2.1. Anaesthesia and Surgical Procedures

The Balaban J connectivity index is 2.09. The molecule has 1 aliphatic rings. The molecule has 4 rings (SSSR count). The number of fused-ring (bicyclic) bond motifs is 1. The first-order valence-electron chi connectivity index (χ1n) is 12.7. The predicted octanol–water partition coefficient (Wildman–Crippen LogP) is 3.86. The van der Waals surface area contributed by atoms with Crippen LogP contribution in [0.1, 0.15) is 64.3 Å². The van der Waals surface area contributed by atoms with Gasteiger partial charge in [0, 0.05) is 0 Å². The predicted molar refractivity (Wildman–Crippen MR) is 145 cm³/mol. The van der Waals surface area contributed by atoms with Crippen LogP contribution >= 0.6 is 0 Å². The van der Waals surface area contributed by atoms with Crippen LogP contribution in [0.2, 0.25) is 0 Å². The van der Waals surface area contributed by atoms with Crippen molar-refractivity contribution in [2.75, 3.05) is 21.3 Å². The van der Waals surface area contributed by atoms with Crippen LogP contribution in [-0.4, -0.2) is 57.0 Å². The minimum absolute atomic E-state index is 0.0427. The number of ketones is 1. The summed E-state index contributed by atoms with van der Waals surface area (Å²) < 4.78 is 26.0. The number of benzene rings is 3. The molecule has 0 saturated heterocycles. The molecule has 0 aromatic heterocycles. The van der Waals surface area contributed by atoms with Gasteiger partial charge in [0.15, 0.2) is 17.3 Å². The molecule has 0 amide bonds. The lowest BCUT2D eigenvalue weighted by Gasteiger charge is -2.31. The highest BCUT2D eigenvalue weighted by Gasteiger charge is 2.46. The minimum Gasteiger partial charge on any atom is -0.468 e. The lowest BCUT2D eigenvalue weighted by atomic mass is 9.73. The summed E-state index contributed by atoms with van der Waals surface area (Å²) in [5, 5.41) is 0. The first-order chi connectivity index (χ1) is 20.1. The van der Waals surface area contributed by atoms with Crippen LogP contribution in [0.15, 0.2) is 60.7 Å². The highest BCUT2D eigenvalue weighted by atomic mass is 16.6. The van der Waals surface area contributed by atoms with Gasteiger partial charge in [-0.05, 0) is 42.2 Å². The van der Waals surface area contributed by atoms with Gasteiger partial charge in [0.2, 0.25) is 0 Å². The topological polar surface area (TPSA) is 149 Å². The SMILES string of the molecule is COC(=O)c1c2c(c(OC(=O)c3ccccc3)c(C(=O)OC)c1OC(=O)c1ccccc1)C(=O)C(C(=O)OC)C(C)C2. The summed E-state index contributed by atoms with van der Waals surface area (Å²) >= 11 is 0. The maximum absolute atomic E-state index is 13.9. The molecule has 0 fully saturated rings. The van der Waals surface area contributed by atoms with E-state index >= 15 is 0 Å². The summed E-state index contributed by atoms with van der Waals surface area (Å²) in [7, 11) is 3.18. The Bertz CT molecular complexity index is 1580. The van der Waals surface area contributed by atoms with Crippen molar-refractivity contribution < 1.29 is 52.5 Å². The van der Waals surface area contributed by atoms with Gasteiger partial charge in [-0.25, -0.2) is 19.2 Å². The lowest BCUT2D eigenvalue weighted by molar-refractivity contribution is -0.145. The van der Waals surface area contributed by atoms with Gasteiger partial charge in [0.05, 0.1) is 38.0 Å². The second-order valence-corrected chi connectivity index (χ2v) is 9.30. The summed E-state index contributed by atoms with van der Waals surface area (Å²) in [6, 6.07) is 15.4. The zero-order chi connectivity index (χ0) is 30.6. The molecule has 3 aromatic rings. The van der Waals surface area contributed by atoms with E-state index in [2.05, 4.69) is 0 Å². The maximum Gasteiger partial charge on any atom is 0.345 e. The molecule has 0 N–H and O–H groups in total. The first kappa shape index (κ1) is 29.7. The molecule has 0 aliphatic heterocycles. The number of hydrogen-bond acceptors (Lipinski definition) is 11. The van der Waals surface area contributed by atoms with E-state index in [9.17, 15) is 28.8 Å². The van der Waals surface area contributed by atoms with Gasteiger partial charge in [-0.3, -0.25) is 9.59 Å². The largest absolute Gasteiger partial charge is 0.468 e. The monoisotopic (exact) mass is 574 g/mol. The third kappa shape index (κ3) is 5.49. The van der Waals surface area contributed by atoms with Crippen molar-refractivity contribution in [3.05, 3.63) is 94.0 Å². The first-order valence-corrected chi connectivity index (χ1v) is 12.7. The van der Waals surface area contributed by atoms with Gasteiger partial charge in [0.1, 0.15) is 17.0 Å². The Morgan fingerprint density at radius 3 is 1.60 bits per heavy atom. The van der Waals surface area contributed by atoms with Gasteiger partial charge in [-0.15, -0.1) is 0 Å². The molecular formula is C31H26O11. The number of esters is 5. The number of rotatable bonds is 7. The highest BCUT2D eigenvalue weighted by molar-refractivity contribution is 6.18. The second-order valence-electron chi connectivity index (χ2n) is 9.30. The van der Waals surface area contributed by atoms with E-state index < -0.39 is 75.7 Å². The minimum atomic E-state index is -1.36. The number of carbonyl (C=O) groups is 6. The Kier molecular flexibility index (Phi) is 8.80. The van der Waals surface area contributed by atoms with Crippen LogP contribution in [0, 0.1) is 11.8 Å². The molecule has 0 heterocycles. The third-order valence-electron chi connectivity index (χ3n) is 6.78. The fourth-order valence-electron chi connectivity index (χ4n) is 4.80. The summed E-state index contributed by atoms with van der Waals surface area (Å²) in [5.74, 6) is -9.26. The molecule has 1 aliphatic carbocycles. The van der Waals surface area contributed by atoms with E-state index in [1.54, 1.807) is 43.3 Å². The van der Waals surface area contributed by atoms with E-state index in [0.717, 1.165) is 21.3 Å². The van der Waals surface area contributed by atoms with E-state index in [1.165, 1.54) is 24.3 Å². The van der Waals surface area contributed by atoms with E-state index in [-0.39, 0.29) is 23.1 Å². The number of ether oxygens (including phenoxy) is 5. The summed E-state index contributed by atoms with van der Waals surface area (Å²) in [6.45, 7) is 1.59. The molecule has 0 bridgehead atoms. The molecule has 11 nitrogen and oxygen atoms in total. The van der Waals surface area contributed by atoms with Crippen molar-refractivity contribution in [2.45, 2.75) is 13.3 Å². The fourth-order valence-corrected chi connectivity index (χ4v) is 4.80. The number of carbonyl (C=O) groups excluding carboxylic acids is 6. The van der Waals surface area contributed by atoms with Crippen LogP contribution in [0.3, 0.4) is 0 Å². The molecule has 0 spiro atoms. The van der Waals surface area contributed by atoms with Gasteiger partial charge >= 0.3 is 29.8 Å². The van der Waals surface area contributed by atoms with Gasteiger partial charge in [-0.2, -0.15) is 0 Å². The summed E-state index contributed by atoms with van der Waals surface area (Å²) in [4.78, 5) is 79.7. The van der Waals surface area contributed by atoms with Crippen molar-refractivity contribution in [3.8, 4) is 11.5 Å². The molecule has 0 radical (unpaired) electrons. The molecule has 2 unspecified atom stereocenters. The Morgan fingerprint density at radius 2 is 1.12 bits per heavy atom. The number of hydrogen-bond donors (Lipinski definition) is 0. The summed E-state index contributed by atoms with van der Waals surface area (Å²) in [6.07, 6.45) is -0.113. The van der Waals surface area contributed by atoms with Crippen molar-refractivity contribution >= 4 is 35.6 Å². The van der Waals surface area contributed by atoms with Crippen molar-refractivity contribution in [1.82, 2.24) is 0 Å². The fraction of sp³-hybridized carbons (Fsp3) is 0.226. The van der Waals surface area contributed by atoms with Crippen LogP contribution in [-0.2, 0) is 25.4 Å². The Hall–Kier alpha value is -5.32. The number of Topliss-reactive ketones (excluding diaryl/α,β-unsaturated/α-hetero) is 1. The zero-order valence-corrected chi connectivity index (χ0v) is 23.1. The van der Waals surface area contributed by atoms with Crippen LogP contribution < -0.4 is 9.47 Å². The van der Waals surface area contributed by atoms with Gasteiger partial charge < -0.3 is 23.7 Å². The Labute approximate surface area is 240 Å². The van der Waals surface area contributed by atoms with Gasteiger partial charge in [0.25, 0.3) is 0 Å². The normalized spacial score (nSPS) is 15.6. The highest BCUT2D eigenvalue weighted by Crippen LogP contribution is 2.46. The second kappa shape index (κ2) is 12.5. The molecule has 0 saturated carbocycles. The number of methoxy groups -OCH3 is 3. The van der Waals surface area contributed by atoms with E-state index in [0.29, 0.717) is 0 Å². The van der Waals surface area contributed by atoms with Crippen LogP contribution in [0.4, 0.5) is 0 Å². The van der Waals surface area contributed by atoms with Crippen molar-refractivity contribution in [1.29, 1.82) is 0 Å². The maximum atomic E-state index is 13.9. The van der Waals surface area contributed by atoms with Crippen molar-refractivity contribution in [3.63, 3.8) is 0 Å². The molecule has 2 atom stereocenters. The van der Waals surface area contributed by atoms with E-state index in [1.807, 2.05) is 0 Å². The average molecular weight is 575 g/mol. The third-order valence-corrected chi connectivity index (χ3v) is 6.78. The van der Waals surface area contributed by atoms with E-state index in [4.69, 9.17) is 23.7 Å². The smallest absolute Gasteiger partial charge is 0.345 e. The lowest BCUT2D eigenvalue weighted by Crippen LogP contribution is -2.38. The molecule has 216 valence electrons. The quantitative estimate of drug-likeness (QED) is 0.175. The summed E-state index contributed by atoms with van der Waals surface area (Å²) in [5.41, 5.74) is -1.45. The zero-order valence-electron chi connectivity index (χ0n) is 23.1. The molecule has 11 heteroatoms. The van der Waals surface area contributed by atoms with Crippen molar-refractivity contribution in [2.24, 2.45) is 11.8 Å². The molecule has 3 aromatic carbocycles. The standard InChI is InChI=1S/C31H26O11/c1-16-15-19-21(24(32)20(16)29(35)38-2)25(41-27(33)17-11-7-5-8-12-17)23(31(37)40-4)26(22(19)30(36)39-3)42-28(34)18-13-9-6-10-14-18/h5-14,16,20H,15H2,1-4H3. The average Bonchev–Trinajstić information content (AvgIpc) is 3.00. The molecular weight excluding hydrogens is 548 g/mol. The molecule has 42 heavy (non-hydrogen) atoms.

Twelve hybrid NewZealand rabbits of either sex were used, weighing between 2,10 Kg and 3,90 Kg, mean 3,20 ± 0.157 Kg, anaesthetized with pentobarbital sodium (40 mg/Kg body weight iv, Eutasil, Sanofi, Portugal), supplemented as necessary, tracheostomised and artificially ventilated with O2-enriched air applied using a positive pressure ventilator (Harvard Apparatus Ltd, UK). Body temperature was monitored and maintained constant (38-39°C) by using a servocontrolled heating blanket (Harvard Apparatus Ltd, UK). The external carotid artery and jugular vein were cannulated for the administration of drugs and bleeding, respectively. During the surgical procedures, arterial pressure (Neurolog System, Digitimer, UK), respiratory rate, and ECG (Neurolog System, Digitimer, UK) were monitored to assess the depth of anaesthesia. Heparin (1000 UI/Kg) was perfused through the external carotid artery, and a waiting time of 20 min was respected. After that euthanasia was performed with an overdose of pentobarbital sodium, the head was sectioned at cervical level and perfusion was commenced at the external carotid artery. Encephalon and intact cranial nerves were mechanically destroyed using a scalpel blade that entered the cranium through the foramen magnum, to ensure that the interference of stimuli originating outside the ocular globe in the central nervous system and the autonomous nervous system was abolished. The protocols and procedures were approved by the University Ethics Committee and conformed to the Helsinki Declaration.